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The Tyranny Of The Majority

The Tyranny Of The Majority image The Tyranny Of The Majority image The Tyranny Of The Majority image
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Month
July
Year
1994
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Creative Commons (Attribution, Non-Commercial, Share-alike)
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Agenda Publications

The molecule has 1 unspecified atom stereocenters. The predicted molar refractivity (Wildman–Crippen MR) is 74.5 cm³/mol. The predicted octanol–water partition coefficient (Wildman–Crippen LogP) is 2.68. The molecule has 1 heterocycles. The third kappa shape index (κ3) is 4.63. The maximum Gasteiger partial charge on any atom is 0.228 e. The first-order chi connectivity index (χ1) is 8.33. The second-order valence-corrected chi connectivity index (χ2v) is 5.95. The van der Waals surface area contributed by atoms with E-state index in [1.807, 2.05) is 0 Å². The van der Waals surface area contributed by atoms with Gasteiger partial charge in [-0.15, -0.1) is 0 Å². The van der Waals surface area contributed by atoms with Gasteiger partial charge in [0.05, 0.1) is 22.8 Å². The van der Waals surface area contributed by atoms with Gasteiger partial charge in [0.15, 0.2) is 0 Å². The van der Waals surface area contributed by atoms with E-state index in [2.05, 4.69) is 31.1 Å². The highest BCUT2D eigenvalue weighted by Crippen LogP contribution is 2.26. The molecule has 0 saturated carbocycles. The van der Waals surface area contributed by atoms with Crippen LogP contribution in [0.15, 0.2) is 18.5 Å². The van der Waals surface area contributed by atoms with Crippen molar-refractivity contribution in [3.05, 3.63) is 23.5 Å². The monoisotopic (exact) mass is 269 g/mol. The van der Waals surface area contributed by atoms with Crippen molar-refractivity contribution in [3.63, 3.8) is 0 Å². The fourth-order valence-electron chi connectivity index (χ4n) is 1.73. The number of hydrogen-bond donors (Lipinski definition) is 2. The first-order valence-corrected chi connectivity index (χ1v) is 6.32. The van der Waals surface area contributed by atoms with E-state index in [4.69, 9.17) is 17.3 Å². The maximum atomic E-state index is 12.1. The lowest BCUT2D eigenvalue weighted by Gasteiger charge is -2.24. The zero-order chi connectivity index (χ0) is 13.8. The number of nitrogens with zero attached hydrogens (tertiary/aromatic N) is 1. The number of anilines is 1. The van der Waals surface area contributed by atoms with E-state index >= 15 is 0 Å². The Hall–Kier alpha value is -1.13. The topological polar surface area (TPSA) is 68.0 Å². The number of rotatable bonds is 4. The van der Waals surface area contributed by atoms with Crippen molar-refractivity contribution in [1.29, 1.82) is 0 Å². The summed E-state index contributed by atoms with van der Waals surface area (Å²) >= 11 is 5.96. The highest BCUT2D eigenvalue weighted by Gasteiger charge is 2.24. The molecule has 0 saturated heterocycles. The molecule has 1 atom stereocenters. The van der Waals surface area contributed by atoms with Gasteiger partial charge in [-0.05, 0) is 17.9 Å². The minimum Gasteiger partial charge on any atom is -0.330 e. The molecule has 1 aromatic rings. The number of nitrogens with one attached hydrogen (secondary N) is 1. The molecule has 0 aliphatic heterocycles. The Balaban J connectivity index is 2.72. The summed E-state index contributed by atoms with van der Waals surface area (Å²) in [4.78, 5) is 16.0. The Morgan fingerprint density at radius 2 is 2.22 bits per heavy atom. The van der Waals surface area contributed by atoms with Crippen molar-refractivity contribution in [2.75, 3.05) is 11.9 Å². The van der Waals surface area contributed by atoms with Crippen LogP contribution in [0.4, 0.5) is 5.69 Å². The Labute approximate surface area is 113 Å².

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Editor's Note: The text below is an abrkJged version of a talk given on U-M's campus in May by Lani Guinier, entitled "The Tyranny of the Majority. Fundamental Fairness in Representativo Democracy." Guinier, who has a new book out by the same title, achieved notoriety last June after being nominated for Assistant Attomey General to head the Justice Department's Civil Rlghts División, then abandoned by tfie White House under pressure from conservativos. Guinier is a gradúate of Yale Law School, and from 1977-81 served as a Special Assistant to the Attomey General, and from 1981-88 worked for the NAACP Legal Defense Fund. Since 1981, Guinier has been a Professor at the University of Pennsylvania Law School. The talk was co-sponsored by U-M's Women's Studies Department, U-M's Center for Afro-American and African Studies, and Borders Book Shop. As you can imagine, this has been a most interesting year. I was trying to catch a taxi cab, not too long ago, on my way to the airport right outside of the University of Pennsylvania Law School, where I am stilt employed. It was a rainy day and there were a number of people who were also interested in hailing a cab, and I put my bags down on the corner, ready to wait my turn. And all of a sudden, a taxicab pulled up and stopped right in front of me. And the driver got out and he said, "The man inside wants to take you to the airport" Now I knew that people on the s t reet thought that they could recognize m e, but I wasn't quite readyfor the idea that theycouldreadmymind. I looked; I didn't recognize the man, and so I didn't move. The taxicab driver got out of the cab and started picking up my bags and lifting them and putting them in the trunk of the cab. And he sawthat I was not moving and so again to reassure me, he said, "Well, the man inside says he knows you." So this time, I looked again and I saw a well-dressed business man, but I still didn't recognize him. And I thought, well, '11 sort of smile weakly and wait for another cue, and he looked at me and grinned broadly and said, "Zoey Baird!" And I said, " No, l'm Lani Guinier, but l'd still like a ride to the airport." The Contradictions of Democracy Now how did I get into this predicament- some may say this platform - in the f irst place? Well, I started to think about issues of democracy whenl was a kid - Idon'trecallifitwasthe third or fourth grade - and we were studying the American Revolution. We were learning about Thomas Jefferson and James Madison and George Washington. And I was struck at the time by the irony, and I remember raising my hand and asking the teacher: "Why do we cali these men great democrats when they owned slaves?" And the teacher really didn't have an answer for me, but I just thought it was a great question; I wasn't too concemed about the answer from the teacher. And part of what I have been struggling with throughout my career is the answer to that question. On the one hand, we have a tremendous commitment as a country to the democratie ideal. If you ask Americans, they wilt, l'm sure to a pers on , endorse the notion that we are a democracy and that being a democracy is a good thing. But if you ask people other than Mrs. Buxton, my fourth grade teacher, how do you reconcile the notion that we are a democracy and yet, from the founding fathers of this democracy, we were essentially raised on a contradiction that all persons - at the time, all men - were created equal, but some of those persons were only three-fifths of a person? And it is in part trying to deal with that contradiction that got me interested in representing voting rights litigants when I was an attomey with the NAACP Legal Defense Fund. And one of the cases that I worked on was a lawsuit against then-governor Bill Clinton in Arkansas, in which the NAACP Legal Defense Fund was challenging something called The Majority Vote Run-Off Requirement, as it applied in Phillips County, Arkansas. Now Phillips County, Arkansas is a rural county on the eastem edge of the Arkansas delta It abuts Mississippi, separated only by the Mississippi River- a very, very poor county. The per capita median income for blacks - from the 1 980 census because we were reading this case in 1985-86- was $2,500 a year. Per capita for whites was $5,000 dollars a year. This is a poor county. As I said, it's also a rural county; there's no public transportation. And in terms of polling places, they are dispersed- some of them 12-, 15-miles apart In terms of access to these polling places, 40% of the blacks in Phillips County do not have access to a car, truck, or van, compared to 10% of the whites in Phillips County. Thirty percent of the blacks in Phillips County did not have a telephone, compared to 1 1 % of the whites. So this was a county in which the black community was isolated by its poverty. And it was not only economically disempowered, it was politically disenfranchised. They had the right to vote, but the problem was their votes didn't count And the reason, they said to those of us from the NAACP Legal Defense Fund, that their votes didn't count is that even though blacks were a technical majority of the population in this county, they were not the majority of the registered voters, and they were not the majority of the electorate. Everyone in that county, in terms of countywide offices, waselected pursuanttoa winnertake-all Majority Vote Requirement. And what that meant is if you won, f you got the most votes, you got all of the power. And if you did not get the most votes, you got nothing. Blacks would support candidates who might come in first f the white vote was split, but then they - because of this Majority Vote Requirementthat you have to get 51 % of the votes cast in order to be the winner - would then come in second in the run-off , which was held two weeks later. During thattwo-weekperiod, the polling places would be changed. And they would change the polling places in the black neighborhood something like eleven times in two years. And they would give notice of this change by pubfishing the notice in the Helena World, which was mailed to its subsc ribers on the Monday bef ore the Tuesday election. And the reason that the Majority Vote Requirement, which required that you get 51 % of the votes in order to win, operated as a constraint on the political aspirations of the black community is because the whites would vote along racial lines and the blacks would vote along racial lines, and there were more whites voting than blacks. John Dunne, who was the head of the civil rights división under the Bush administration, called the Majority Vote Requirement as it operated in places like Phillips County, "an electoral steroid for white candidates," because it basically gave whites the opportunity to have a f ree-f or-al I in the first primary, decide who their best white candidate was, and then support that one white candidate against a black in the second primary. And no black had ever won a single county-wide election in Phillips County, Arkansas, inthis century. Blacks were 53% of the population and 44% of the electorate. They invited us in to litígate this case, to challenge the Majority Vote Requirement. Under the 1982 amendments to the Voting Rights Act, we basically had to show that this Majority Vote Requirement was acting in concert with racially polarized voting to dilute the voting strength of blacks. And the Voting Rights Act gave us a number of factors that we were to look at and, if I do say so myself, we were able to prove all of the factors. In fact, it was almost a textbook case for the Voting Rights Act because the politics in Phillips County were so extremely , racially polarized. There were some precincts in which not a single white person voted for any black. And this was regardless of qualification. Indeed, one of ourwitnesses.SamWhitfield, testified that he was first in the first primary, but he carne in first with about 44% of the votes, just tracking the black vote, and he was going to have to run two weeks later against the second runner-up. The third runner up was Kenneth Stoner, and Sam Whitfield testified that he and Kenneth Stoner had a con ve rsat ion and Kenneth Stoner- the third runner-up, who was white, and who was not going to be competing in the election two weeks down the road - said to Sam Whitfield, "You are the bestqualified candidate in my opinión. I agree with you on the issues. But I am a white farmer in this county and my wife is a schoolteacher and I cannot publicly support you and remain in this county." That was the testimony from Sam Whitfield. We also have testimony from a white Republican, one of the few in the county. He testified that he had gone to a Jesse Jackson rally. He was a Republican and wasn't particulariy prepared to vote for Jesse Jackson, he said, but he was curious because he had heard that Reverend Jackson was a terrific speaker. He went to the rally. He was the only white person at this rally. By the time he got back to his home, he said his home was surrounded by neighbors demanding to know what he, as a white man, was doing at a Jesse Jackson rally. So when I say that voting in this county was extremely racially polarized, I do mean extreme. And we proved that, again according to the Voting Rights Act,anumberof the otherfactors that the Congress had said were relevant to this nquiry, were present in Phillips County. And the court agreed that we had proved the factors, and indeed Governor Clinton agreed, because although he was able to get out of the lawsuit - he got himself dismissed as one of the defendants - he came to me after we had tried the lawsuit and said, "Lani, you should have called me as a witness, because I would have testified for you." But he didn't testify for us and the state, the Democratie Party that was defending the lawsuit, put on one witness, who had never been to the county, had just been hired by the Democratie Party, was very young, and essentially said, "We didn't mean to do anything wrong." And that was the defense. He testified for 14 pages of transcript including both direct and cross-examination. And we lost. And we lost that case because the judge said, even though we showed all of the factors, even though we showed that there was a problem in the way that voting was conducted in this county, because we were challenging something called the Majority Vote Requirement, we were challenging democracy. Majority Tyranny I thought about that, and we appealed. A panel of the Eighth Circuit agreed with us that we had proved the case and reversed the lower court opinión. Then, on its own, the Eighth Circuit - the whole court - vacated the panel judgment, reheard the case, and essentially upheld the District Court opinión without issuing an opinión of their own. They didn't teil us why. But they endorsed the District Court opinión and the Supreme Court declined to hear the appeal. That obviously got me thinking- as I had been in fourth grade - how can this be a democracy? How can we believe that the Majority Vote Requirement is an essential ingrediënt of democracy whereitisfunctioningin this county to give 56% of the electorate, 100% of the power, year after year after year. I had always thought democracy meant not rule by some of the people all of the time, but rule by all of the people all of the time. Little did I know. So I started thinking about this issue of majority rule and this issue of associating majority rule with democracy and I started reading back to the founding fathers like James Madison and I discovered that this was an issue that troubled James Madison as well. Madison was worried about a different kind of majority, but he was worried about this problem. And what Madison said is that we believe in majority rule where we are confident that the majority is ruling on behalf of everyone. We are willing to give 51 % of the people 100% of the power, if the 51 % are going to be generous and think about the 1 00%, not about their own narrow nterests. And James Madison said f the 51 % are self-interested - if they are assured of permanent power, if they don't have to worry about the 49%- then we may have a problem. Because the 51 % may not f unction as majority rule, they may function as majority tyranny. And why would they function as a majority tyranny? Because, as Madison said, what constrains the impulse of the majority, what makes us believe that the majority is fair is essentially the golden rule. What makes us believe that the majority is going to act on behalf of all of us is the notion that the majority is not permanent, the majority is not assured of being a permanent majority. The majority has to worry that the present minority may attract def ectors f rom the majority and become the next governing coalition the next time. And remember the golden rule: Do unto the present minority as you would like to have them do unto you when they are the majority. What happens if the majority is permanent? What happens if the majority doesn't have to worry about defectors? What happens if race operates as a cue, as in Phillips County? And assures the majority that they don't have to worry about defections because as Kenneth Stonersaid, as a white man living in this county, he cannot publicly support a black and stay in that county. Well, then you don't have majority rule, you have majority tyranny. Then you have a majority that is not ruling on behalf of everyone, but is ruling on behalf of itself. Now, that may sound like a very abstract, complicated, pedantic, academie and schol(SEE NEXT PAGE) TYRANNY OF ariy exercise that l've just gone through. So l'll try to break it down. And in order to make it plain, l'll give you an example from a conversation I had with my son, Nicholas. Nicholas and I were reading a Sesame Street magazine and the magazine pictured six kids and the headline forthe magazine article was "Vote!" So I was very excited because here I am writing these articles about voting and I could have - at the time Nicholas was four- a substantive conversation with my son about voting courtesy of Sesame Street magazine. And there was six kids in there trying to decide what game to play, and the magazine said: The kids whose hands are raised want to play tag; the kids whose hands are down want to play hide and seek. Count the number of kids whose hands are raised and then decide what game the children will play. Four kids had their hands raised. They wanted to play tag. Two had their hands down. They wanted to play hide and seek. So I said, "Okay Nicholas, what game will the children play?" And he said, "Well, they'll play both. First they'll play tag and then they'll play hide and seek." And he was four, remember, and forafouryear-old giving the privilege of going first to the majority was recognizing the fact that there were more of them - there were four who wanted to play tag. Buthe was also trying toinclude the minority. And he was giving the minority a chance to play hide and seek. In his view, this was a taking-tums solution. Cumulative Voting Well that's what I decided made sense in the context of the Phillips Counties of the world. And I was not talking about a panacea for American democracy all over the country, because I had not studied American democracy all overthe country. But I knew about Phillips County. And I started to think about a solution that would allow people in Phillips County to take tums. And I started to imagine a system based, as it tums out, on a system that is used by corporate goveming bodies to elect members of a Corporation board of directors, and it's called cumulative voting. In a Corporation, f there are five members of the board of directors, every shareholder gets five votes and is allowed to distribute those votes in any combi - nation of their choice. So f they want to put all five of their votes on one candidate for a board of directors, they can. Cumulative voting allows any politically cohesive minority to cumúlate their votes to gain representaron, assuming that they meet the threshold . So if there are five positions in the City Council or in the County Commission of Phillips County, all voters of Phillips County could getfive votes. And the voters, if they chose, could put five on one candidate; they could put three on one candidate; and two on another; or they could put one on each of five candi - dates. What cumulative voting does is it allows a cohesive minority to act strategically to express the ntensity of their preferences by putting all five of their votes on one candidate. And in Phillips County, a minority - defined there by race - could use cumulative voting to gain representation. Now, cumulative voting does not mean that the minority rules, it means the minority gets a turn. The majority still rules, but the majority doesn't get all of the power. You may think this is a very exotic remedy , although it's used by corporations. Why should we think that corporations are particularly fair? Well cumulative voting is also used in Chilton County, Alabama today, and it is used in the school board and in the county commission. Not only have blacks been able to use cumulative voting in Chilton County to elect representatives of theirchoice, but Republicans have used cumulative voting to elect representatives of their choice because Republicans could plump, or cumúlate their votes. In North Carolina, there are some towns that use cumulative voting and women have been able to get elected for the first time, because women also benefit from a system that lowers the threshold, something lower than 51 % but more than 1 %. Now, this is a radical idea. Well, the system in Chilton County was approved by the Bush Administration under the Voting Rights Act. If you look a round the world - and you don't have to look too f ar- if you turn on your televisión and you look at South África, they don't use cumulative voting, they use something that's even more proportionate than cumulative voting. South África now says 5% of the voters are guaranteed some voice in the national govemment . They use the system where your vote has a valué. Everyone's vote counts towards the electi on of someone who represents their interests. If South África did what we do, the black majority would not only have control of the presidency but the vicepresidency, all of the cabinet positions, all of the legislative positions. And we would say, looking at South África: That may not be democratie. But looking here, that's exactly what we do. THE MAJORITY Making the U.S. A More Democratie Place So essentially, I have taken the same essays that got me into trouble, and I have made them available - in this book "The Tyranny of the Majority," title courtesy of James Madison - to people who are curious about my radical ideas, or to people who are committed to making America a more democratie place. Now, cumulative voting, super majority rules and other procedures that I have discussed in this book are simply that procedures. They are not the answer. What we have to think about, and what I have tried to do by publishing this book, is not to promote my particular little procedural remedies that may work in Phillips County but have absolutely no application elsewhere. What I have committed to doing is to starting a debate. I would like to have a debate on the state of our democracy. It is not a debate that I think we need just because blacks are a minority and I have represented African-Americans as an attomey forthe NAACP Legal Defense Fund. It's not just because women are under-represented and I am on the board of the NOW Legal Defense Fund. I think that we need to have a debate about democracy because, rather than being a premier democracy, I think that on some level, we are failing as a democracy. If you look at the tumout rate in this country and then you look at South África, and you see people lined up in South África for miles waiting to vote. And then you turn on the televisión, you switch the channel and you hear about the most recent majority vote run-off election in Texas where the candidate who won, basically won in an electorate where 1 1 % of the people eligible to vote, voted. In Philadelphia we just had an election where wewerenominatingsomeoneforgovemor. Eleven percent of the Democrats and 14% of the Republicans tumedoutto vote. That means, essentially, that 25% of the voters who were eligible to vote participated in that election. That is not majority rule either. So, l'm committed to having a debate. Q: How do I propose to start this debate, given that some of what l'm saying and, according to the questioner, most of what l'm saying, sf undamentally threatening to people who are invested either in the status quo or in not thinking? A: I happen to be a democratie idealist and what that means is that when you take the glass and you say: Is it half full or is it half empty? I say it's half full. But then I say, okay, we've decided it's half full. You think it's half empty. We both agree it needs more water. So let's talk about pouring more water into the glass. When I published this collection of essays, I knew that I was taking a risk because I was opening myself up to the same critics who had had such a good time talking about my ideas, or what they attributed to me, last June. And I thought about that risk, but I decided that it was worth it, and indeed I have discovered that it is well worth it because it's made an entire world of difference, when people criticize you, and you have a chance to respond . You have to take a risk. And l'm here having taken a risk, but it's well worth it because you will have a chance to respond. That's number one. Number two, I think that many more people are alienated and disturbed by the state of our democracy than you or I can even imagine. I think that the fact that only 25% of the eligible voters in Pennsylvania showed up two weeks ago to cast a ballot and only 1 1 % of the eligible voters showed upa month ago to cast a ballot in Texas, suggests that we have a country where there are more people who are alienated f rom the voting process than who are participating in it Well, that suggests that people are ready, I think, to listen to altemative ideas about how we can conduct ourselves as a democracy. I think that the movement for term limits is an example of that I don 't happen to support term limits. I think that term limits arbitrarily cut off the chotee of voters. And since l've set up that l'm a democratie idealist, I believe that we should empower the choices of voters, not reduce them. But I understand the impulse behind the movement of term limits and I am sympathette to it What I think people who are moving for term limits are saying is that they feel cut off, they feel separated from those whoclaim torepresent them and the issues thatthey would like to see debated and addressed collectively. And what they are talking about in other words, is trying to mobilize and reinvigorate the electorate, and I think that they are altemative ways to do that other than term limits. Alternativa election sy sterns - these semi-proportional and proportional systems - are used by democracias all around the world that enjoy a much higher level of participaron in their elections than we do. And one of the reasons that they are used in countries that enjoy a higher level of participation is not because these countries have better ideáis or better people. It's because they are a system that gives each voter a chance to cast their ballot in way that will define who is going to represent the one voteone valué. It's not just one personone vote. It's that with your vote you get a voice. That's number one, and number two, they are used by democracies that have a vigorous politica! culture with political parties that play an important role in enlivening and enriching public discourse, not shutting it down. So l'm not going to start the debate. All of us are going to start the debate. Q: Isn't there a danger n trading diversity for efficiency? A: There's always a tradeoff between efficiency and diversity, and it's a tradeoff that's not just in politics, but in nature. And what that means is you don't goto one extreme ortheother. You have to, as my son says, "take tums." You do both. You have to worry about efficiency, yes, but you have to all insure that your organism, that your institution is open to new ideas and diversity because that's what make the species, or the political culture, vital. That's what helps us to sol ve problems. Oíd ideas are oíd. You need to hear from different people about new ways to think about oíd problems. Butyou're absolutely ríght, that l'm notadvocating - in fact, when I talk, I think cumulative voting, interestingly enough, is a compromise. And I am now being criticized, and I think justly so, from the left, that cumulative voting is not the best election system. And I say, I realize that But rf I went to the best election system, I donteven knowif they would even allow me to talk. Cumulative voting is a compromise. Way over here, where you have South África, you also have Israel. And in Israel, 1 % of the voters get to elect someone who gets a seat in the Knesset. That's extreme factionalism in my opinión, to allow every 1 % their own representative. But that is one extreme. And l'm not advocating that extrema At the other extreme is the United States. Fifty-one percent of the voters get 1 00% percent of the power and 49% of the voters get nothing. So we're talking here about two extremes and between those two, there are seven or eight different kinds of election systems used throughout the world that would moderate those concerns, as you put it, between diversity, which you have in the extreme as it is in Israel, and I guess they would claim we have efficiency here in the United Sutes. Q: Can I comment on the fact that I was never given an opportunity to explain my views at the time of my nomination? A: What would you likemetosay.lt was a horrible experience. It was a humiliating experience because not only was I gagged, I was told not to speak, as a courtesy to the pending Senate conf rmation hearings. But there was no one else speaking, defending my views, which is why I was so committed to the notion of having a hearing. Not because I feit that I was entitled to the job or not also because I was assured of being confirmed, having had a hearing. What I was committed to was the hearing. And it was a personal hearing, but it was also a public heari ng. It was an opportunity to engage the country in a public discussion about issues of race, issues of democracy, issues of fundamental faimess. So I saw it as an opportunity. Well, I was speaking at a university not too long ago and I described this experience as a public nightmare. Then I told the person who happened to be seated next to me that I had always had anxiety dreams when I was kid, the day before the first day of school. And I would dream that as agiri.l had gone to school wearing pants, at the time giris were not allowed to wear pants or that even worse, I had gone to school with a slip and failed to rememberto put my dress on top of the slip. And I walked down the hall in high school or junior high school and all the kids would be pointing at me and laughing and I would have no idea why they were laughing. And so he turned to me and he said, "Well, you know l'm a professor of psychology." And then he said, "Well, now you're cured. You have confronted your worst nightmare and you have survived."